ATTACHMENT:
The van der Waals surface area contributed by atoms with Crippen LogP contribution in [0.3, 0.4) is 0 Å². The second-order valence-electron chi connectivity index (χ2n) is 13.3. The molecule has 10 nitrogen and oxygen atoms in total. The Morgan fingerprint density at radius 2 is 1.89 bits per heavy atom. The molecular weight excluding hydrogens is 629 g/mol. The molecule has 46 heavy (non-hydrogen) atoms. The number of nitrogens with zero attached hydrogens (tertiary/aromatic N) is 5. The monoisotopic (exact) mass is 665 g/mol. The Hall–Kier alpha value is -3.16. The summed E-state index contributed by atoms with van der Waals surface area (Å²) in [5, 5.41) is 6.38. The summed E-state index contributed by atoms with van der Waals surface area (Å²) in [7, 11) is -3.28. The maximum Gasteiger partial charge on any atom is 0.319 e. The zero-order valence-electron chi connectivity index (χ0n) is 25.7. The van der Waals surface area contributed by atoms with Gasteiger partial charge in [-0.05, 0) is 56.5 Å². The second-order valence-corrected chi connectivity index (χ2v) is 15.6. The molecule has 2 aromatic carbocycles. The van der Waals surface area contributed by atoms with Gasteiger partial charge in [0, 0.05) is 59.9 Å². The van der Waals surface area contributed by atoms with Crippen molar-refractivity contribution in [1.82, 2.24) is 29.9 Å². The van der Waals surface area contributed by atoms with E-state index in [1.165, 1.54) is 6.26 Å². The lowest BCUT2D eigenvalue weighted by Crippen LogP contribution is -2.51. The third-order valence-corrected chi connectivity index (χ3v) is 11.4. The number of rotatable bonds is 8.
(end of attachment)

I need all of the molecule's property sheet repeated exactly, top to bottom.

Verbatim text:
The van der Waals surface area contributed by atoms with Crippen LogP contribution in [0.3, 0.4) is 0 Å². The second-order valence-electron chi connectivity index (χ2n) is 13.3. The molecule has 10 nitrogen and oxygen atoms in total. The Morgan fingerprint density at radius 2 is 1.89 bits per heavy atom. The molecular weight excluding hydrogens is 629 g/mol. The molecule has 46 heavy (non-hydrogen) atoms. The number of nitrogens with zero attached hydrogens (tertiary/aromatic N) is 5. The monoisotopic (exact) mass is 665 g/mol. The Hall–Kier alpha value is -3.16. The summed E-state index contributed by atoms with van der Waals surface area (Å²) in [5, 5.41) is 6.38. The summed E-state index contributed by atoms with van der Waals surface area (Å²) in [7, 11) is -3.28. The maximum Gasteiger partial charge on any atom is 0.319 e. The zero-order valence-electron chi connectivity index (χ0n) is 25.7. The van der Waals surface area contributed by atoms with Gasteiger partial charge in [-0.05, 0) is 56.5 Å². The second-order valence-corrected chi connectivity index (χ2v) is 15.6. The molecule has 2 aromatic carbocycles. The van der Waals surface area contributed by atoms with Gasteiger partial charge in [0, 0.05) is 59.9 Å². The van der Waals surface area contributed by atoms with Crippen molar-refractivity contribution in [1.82, 2.24) is 29.9 Å². The van der Waals surface area contributed by atoms with E-state index in [1.165, 1.54) is 6.26 Å². The lowest BCUT2D eigenvalue weighted by Crippen LogP contribution is -2.51. The third-order valence-corrected chi connectivity index (χ3v) is 11.4. The number of rotatable bonds is 8.